UBC Theses and Dissertations
Reactive uptake of O₃ and N₂O₅ on organic mixtures and inorganic solutions coated with organic monolayers Cosman, Lori Marie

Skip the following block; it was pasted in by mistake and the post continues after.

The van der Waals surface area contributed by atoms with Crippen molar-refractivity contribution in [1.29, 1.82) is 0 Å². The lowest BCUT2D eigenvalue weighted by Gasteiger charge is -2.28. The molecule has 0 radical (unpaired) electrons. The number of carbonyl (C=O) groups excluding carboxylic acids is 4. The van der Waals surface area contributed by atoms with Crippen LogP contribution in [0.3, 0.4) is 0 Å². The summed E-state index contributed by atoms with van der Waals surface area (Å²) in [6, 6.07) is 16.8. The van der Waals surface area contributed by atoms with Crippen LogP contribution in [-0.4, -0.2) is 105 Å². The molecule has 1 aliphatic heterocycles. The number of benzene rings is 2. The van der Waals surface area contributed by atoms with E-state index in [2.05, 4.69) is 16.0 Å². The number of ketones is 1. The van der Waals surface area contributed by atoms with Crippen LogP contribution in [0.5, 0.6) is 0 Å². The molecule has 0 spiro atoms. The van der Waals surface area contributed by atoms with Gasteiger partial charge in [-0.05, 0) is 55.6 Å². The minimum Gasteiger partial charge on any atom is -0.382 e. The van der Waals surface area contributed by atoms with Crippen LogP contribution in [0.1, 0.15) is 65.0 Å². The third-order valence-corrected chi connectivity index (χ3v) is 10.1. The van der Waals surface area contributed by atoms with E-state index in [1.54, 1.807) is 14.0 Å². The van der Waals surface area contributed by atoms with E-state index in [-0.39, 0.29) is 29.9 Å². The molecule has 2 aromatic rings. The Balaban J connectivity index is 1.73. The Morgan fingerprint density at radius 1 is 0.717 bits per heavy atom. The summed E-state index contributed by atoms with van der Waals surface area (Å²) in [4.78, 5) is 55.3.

Atmospheric particles play a crucial role in climate, visibility, air pollution, and human health. Reactions between gas-phase molecules and particles (heterogeneous reactions) affect not only the particle composition and morphology, but also the composition of the atmosphere. This thesis investigates the heterogeneous chemistry of organic mixtures and inorganic solutions coated with organic monolayers as proxies for atmospheric particles. The first topic of interest was the reaction between N₂0₅ and aqueous inorganic solutions coated with organic monolayers. The goal of this work was to better understand how organic monolayers on aqueous particles affect the mass transport and kinetics of N₂0₅ uptake by aqueous aerosols, and consequently what effectthe monolayer can have on predicted concentrations of N₂0₅ in the atmosphere. To investigate heterogeneous reactions of inorganic solutions coated with an organic monolayer a new rectangular channel flow reactor was developed. This newly developed flow reactor was described in detail and validated. Subsequently, the new flow reactor was used to study the reactive uptake of N₂0₅ on sulfuric acid solutions in the presence of a variety of 1- and 2-component monolayers with varying functional groups, solubilities, chain lengths, surface pressures, and molecular surface areas. Reactive uptake of N₂0₅ on aqueous sulfuric acid solutions was found to correlate most strongly with the molecular surface area or packing density of the monolayer. These results provide a good foundation for determining the influence of monolayers on heterogeneous reactions in the atmosphere, and highlight the need for characterization of monolayer surface properties of organic monolayers present on atmospheric particles. The second topic of interest was reactions between 0₃ and proxies for meat cooking aerosols with the goal to better understand the effect of the phase and microstructure of the mixtures on the lifetime of oleic acid (OA) in atmospheric particles. The reactive uptake of 0₃ was approximately 1 order of magnitude slower on binarysolid-liquid mixtures and multicomponent mixtures that closely represent compositions of meat-cooking aerosols compared to the liquid solutions. Lifetimes up to 75 min were obtained for these mixtures.
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